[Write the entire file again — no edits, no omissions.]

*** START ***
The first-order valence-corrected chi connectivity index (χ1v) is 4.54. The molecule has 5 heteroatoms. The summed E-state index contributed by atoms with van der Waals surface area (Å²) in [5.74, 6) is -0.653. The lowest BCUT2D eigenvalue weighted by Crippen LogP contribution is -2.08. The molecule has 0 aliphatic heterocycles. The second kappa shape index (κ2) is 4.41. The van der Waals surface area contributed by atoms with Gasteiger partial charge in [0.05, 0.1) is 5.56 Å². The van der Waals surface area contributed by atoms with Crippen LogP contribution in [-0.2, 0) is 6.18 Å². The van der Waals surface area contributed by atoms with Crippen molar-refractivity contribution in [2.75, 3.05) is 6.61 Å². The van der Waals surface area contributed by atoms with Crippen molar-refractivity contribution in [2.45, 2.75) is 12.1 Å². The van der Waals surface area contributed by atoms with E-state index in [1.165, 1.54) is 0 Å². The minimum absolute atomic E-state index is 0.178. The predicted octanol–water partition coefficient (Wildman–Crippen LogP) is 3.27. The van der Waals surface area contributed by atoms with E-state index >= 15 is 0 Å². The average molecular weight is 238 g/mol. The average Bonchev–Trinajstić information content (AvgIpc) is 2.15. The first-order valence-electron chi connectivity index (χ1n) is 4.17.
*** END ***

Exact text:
The first-order valence-corrected chi connectivity index (χ1v) is 4.54. The molecule has 5 heteroatoms. The summed E-state index contributed by atoms with van der Waals surface area (Å²) in [5.74, 6) is -0.653. The lowest BCUT2D eigenvalue weighted by Crippen LogP contribution is -2.08. The molecule has 0 aliphatic heterocycles. The second kappa shape index (κ2) is 4.41. The van der Waals surface area contributed by atoms with Gasteiger partial charge in [0.05, 0.1) is 5.56 Å². The van der Waals surface area contributed by atoms with Crippen LogP contribution in [-0.2, 0) is 6.18 Å². The van der Waals surface area contributed by atoms with Crippen molar-refractivity contribution in [2.75, 3.05) is 6.61 Å². The van der Waals surface area contributed by atoms with Crippen molar-refractivity contribution in [2.45, 2.75) is 12.1 Å². The van der Waals surface area contributed by atoms with E-state index in [1.165, 1.54) is 0 Å². The minimum absolute atomic E-state index is 0.178. The predicted octanol–water partition coefficient (Wildman–Crippen LogP) is 3.27. The van der Waals surface area contributed by atoms with E-state index >= 15 is 0 Å². The average molecular weight is 238 g/mol. The average Bonchev–Trinajstić information content (AvgIpc) is 2.15. The first-order valence-electron chi connectivity index (χ1n) is 4.17.